I reflected that this pattern has shown up over the course of my life in the form of holding grudges.  

The most extreme example of this occurred many years ago.  After college, my sister and I had moved back home. After a painful and dramatic incident, we did not speak to each other for several months.   It started with screaming and crying, and evolved to sidestepping each other with tension and awkwardness. I soon escaped by moving into my own apartment.

This habit seemed to run in my family.  My mother had a couple of years when she didn’t speak to her brother.  My father didn’t speak to his sisters for a couple of decades.  

Thankfully, all of those rifts had been resolved, but I felt there was more to discover.  

At the time, I had also noticed that I had a very hard time cooling off after an argument with my then 7-year-old son.  Even after he had moved on, and approached me lovingly, I couldn’t fully open to him, because I retained the tension of the interaction in my physical body.  Once I was aware of the pattern, it seemed absurd. I made a cognitive resolution to change my behavior, my plan complete with self-flagellation and harsh critique.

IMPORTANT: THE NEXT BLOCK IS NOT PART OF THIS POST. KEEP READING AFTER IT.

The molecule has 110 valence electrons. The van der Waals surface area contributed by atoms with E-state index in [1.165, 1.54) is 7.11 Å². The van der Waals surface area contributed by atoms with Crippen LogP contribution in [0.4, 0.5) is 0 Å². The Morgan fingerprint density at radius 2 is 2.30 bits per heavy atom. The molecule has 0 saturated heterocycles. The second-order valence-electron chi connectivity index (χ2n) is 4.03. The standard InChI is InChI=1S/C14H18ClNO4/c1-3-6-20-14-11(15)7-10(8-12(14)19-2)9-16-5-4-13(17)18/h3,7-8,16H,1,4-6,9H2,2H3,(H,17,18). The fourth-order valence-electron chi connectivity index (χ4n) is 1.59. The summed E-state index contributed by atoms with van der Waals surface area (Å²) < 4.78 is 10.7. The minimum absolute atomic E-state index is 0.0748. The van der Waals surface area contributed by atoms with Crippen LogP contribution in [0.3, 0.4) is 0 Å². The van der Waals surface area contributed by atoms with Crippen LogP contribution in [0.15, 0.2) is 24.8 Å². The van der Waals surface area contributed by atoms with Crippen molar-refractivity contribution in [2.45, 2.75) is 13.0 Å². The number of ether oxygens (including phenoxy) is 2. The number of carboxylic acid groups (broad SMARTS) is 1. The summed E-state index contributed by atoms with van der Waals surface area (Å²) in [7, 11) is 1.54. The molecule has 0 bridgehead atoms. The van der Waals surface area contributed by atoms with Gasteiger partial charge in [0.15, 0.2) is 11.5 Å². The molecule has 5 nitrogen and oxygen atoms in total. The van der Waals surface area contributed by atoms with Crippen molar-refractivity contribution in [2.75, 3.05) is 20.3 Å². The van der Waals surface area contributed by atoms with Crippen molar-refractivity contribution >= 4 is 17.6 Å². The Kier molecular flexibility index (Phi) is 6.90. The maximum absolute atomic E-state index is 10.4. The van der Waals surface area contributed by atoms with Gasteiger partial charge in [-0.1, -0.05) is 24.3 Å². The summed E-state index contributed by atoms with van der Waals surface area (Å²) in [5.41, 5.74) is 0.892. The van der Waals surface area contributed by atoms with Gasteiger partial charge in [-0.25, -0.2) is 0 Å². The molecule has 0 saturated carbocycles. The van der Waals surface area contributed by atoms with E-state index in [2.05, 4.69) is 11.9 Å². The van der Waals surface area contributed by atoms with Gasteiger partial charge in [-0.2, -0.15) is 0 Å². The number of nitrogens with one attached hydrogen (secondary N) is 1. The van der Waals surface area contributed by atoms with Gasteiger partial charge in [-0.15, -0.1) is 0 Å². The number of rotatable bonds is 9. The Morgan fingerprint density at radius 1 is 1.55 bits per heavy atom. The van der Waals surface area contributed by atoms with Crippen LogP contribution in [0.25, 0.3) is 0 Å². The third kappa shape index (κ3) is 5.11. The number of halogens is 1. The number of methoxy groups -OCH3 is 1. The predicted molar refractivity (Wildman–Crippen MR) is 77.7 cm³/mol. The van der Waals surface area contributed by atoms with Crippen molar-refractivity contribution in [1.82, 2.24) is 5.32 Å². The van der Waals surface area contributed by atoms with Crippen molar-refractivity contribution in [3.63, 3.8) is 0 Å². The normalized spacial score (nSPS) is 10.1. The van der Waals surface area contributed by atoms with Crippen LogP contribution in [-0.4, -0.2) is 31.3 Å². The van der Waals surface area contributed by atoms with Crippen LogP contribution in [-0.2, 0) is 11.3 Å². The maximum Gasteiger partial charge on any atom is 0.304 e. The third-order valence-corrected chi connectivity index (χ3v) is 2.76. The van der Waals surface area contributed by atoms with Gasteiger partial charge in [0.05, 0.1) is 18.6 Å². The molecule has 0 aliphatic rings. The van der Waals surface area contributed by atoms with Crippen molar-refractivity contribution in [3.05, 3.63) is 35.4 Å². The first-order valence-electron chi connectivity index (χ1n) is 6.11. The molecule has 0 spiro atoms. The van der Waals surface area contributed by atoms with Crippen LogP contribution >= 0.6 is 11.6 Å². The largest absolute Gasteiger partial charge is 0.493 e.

Meanwhile, in dance class, I continued to follow Maria’s instruction.  In every class, we had strikes, punches, blocks and other martial arts movements integrated into the dance.  I would mimic to the best of my ability, focusing on the strike moves, and then releasing to allow organic dance movements.  It remained the hardest part of the dance for me to follow.